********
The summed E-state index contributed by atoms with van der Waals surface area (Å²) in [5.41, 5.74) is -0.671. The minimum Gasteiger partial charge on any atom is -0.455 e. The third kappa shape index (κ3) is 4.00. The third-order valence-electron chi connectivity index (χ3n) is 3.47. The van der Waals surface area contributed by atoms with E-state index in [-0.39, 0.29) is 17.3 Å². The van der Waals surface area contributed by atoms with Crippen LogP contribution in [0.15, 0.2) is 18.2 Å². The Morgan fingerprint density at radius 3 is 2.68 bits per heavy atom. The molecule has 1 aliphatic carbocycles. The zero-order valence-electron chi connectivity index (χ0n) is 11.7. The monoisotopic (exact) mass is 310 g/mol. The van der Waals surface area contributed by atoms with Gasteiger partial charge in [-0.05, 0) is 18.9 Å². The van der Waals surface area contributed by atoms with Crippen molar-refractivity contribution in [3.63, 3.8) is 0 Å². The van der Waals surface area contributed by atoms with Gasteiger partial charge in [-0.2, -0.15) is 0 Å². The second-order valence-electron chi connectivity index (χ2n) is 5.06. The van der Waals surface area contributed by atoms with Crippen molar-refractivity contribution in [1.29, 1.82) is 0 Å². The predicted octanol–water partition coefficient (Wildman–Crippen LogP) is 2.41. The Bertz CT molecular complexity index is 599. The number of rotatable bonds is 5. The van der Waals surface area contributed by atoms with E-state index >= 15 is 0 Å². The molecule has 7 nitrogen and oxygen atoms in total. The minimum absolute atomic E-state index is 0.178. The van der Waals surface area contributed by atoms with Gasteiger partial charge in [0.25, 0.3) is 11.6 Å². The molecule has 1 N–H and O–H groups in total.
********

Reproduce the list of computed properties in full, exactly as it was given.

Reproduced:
The summed E-state index contributed by atoms with van der Waals surface area (Å²) in [5.41, 5.74) is -0.671. The minimum Gasteiger partial charge on any atom is -0.455 e. The third kappa shape index (κ3) is 4.00. The third-order valence-electron chi connectivity index (χ3n) is 3.47. The van der Waals surface area contributed by atoms with E-state index in [-0.39, 0.29) is 17.3 Å². The van der Waals surface area contributed by atoms with Crippen LogP contribution in [0.15, 0.2) is 18.2 Å². The Morgan fingerprint density at radius 3 is 2.68 bits per heavy atom. The molecule has 1 aliphatic carbocycles. The zero-order valence-electron chi connectivity index (χ0n) is 11.7. The monoisotopic (exact) mass is 310 g/mol. The van der Waals surface area contributed by atoms with Gasteiger partial charge in [-0.05, 0) is 18.9 Å². The van der Waals surface area contributed by atoms with Crippen molar-refractivity contribution in [3.63, 3.8) is 0 Å². The van der Waals surface area contributed by atoms with Gasteiger partial charge in [-0.2, -0.15) is 0 Å². The second-order valence-electron chi connectivity index (χ2n) is 5.06. The van der Waals surface area contributed by atoms with Crippen molar-refractivity contribution in [1.29, 1.82) is 0 Å². The predicted octanol–water partition coefficient (Wildman–Crippen LogP) is 2.41. The Bertz CT molecular complexity index is 599. The number of rotatable bonds is 5. The van der Waals surface area contributed by atoms with E-state index >= 15 is 0 Å². The molecule has 7 nitrogen and oxygen atoms in total. The minimum absolute atomic E-state index is 0.178. The van der Waals surface area contributed by atoms with Gasteiger partial charge in [0.25, 0.3) is 11.6 Å². The molecule has 1 N–H and O–H groups in total.